Even with The Kid on their side, the Red Sox could only make it to the World Series one time during his entire career, in 1946, when they lost to the St. Louis Cardinals in the 7th game when Enos Slaughter scored from first base in that famous play of yore. In 1948 the Red Sox lost a one-game playoff to the Yankees which prevented them from making it back to the World Series, followed by a dry spell of 19 years before the Sox would again have a chance for postseason play. In 1967, the Sox lost a classic 7-game set to the St. Louis Cardinals and the matchless Bob Gibson.
After their loss to the Cardinals in the 1967 World Series, the Red Sox next made it to the Fall Classic in 1975, and gave the Big Red Machine of Cincinnati all that they could handle in a classic Series. Although the Sox lost 4 games to 3, they led in almost every one of their seven games, and had multiple chances to take this Series, if not for the Curse of the Bambino.
And then, of course, the Red Sox next made it back to the World Series in 1986, the year that they had certain victory wrested from their clenched fists by the New York Mets, thanks in no small measure to Billy Buck’s horrific boot. Eighteen years later, the Sox are still looking for redemption.
When I first started dictating this Bullpen, the Yankees had a 3-0 Series lead on the Red Sox, and the Cardinals were sitting 2-0 against the Astros, so it was looking like a Yankees-Cardinals World Series. The last time these two teams hooked up in the October Classic was 1964, when Bob Gibson’s Cardinals beat the Mickey Mantle Yankees by a final measure of 4 games to 3. The outcome of the ’64 Series put the Cardinals ahead of the Yankees by a tally of 3-2 in their five World Series matchups. If both teams can find their way back to the Series this year, forty years later, the Yankees will have a chance to even the score. These are the two most storied franchises in World Series history, with the Yankees owning a 26-and-13 record in World Series play (an amazing 39 AL pennants) and the Cardinals holding a 9-and-7 record in World Series competition. No other team is even close in terms of league pennants or wins. It would be fitting for them to play each other again.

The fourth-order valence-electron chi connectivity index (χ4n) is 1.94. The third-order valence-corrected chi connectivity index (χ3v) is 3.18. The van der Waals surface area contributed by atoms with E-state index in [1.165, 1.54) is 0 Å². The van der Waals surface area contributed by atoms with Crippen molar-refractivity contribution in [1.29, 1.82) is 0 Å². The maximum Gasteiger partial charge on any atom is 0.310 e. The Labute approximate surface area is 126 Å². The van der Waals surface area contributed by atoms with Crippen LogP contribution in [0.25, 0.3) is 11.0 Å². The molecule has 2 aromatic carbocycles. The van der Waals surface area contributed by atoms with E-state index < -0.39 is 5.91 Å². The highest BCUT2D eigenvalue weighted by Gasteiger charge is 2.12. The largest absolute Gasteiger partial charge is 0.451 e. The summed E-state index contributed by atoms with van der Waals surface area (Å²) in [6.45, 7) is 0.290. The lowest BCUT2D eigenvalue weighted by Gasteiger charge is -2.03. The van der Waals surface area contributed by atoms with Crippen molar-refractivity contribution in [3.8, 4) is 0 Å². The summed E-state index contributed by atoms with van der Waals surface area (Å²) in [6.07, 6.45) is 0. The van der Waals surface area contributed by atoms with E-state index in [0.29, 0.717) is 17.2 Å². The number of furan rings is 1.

I am certain that it is no coincidence that three of our League members have October birthdays, with U-Bob on October 1, SloPay on October 6, and the Skipper on October 21. Best birthday wishes to my League brethren.
That’s all for this issue. While I had more to say, I’ve been too busy watching baseball to write about it, and so I will plan to favor you all in a future issue of From the Bullpen with more fascinating and titillating bits of HSL and non-HSL baseball information. You won’t want to miss it.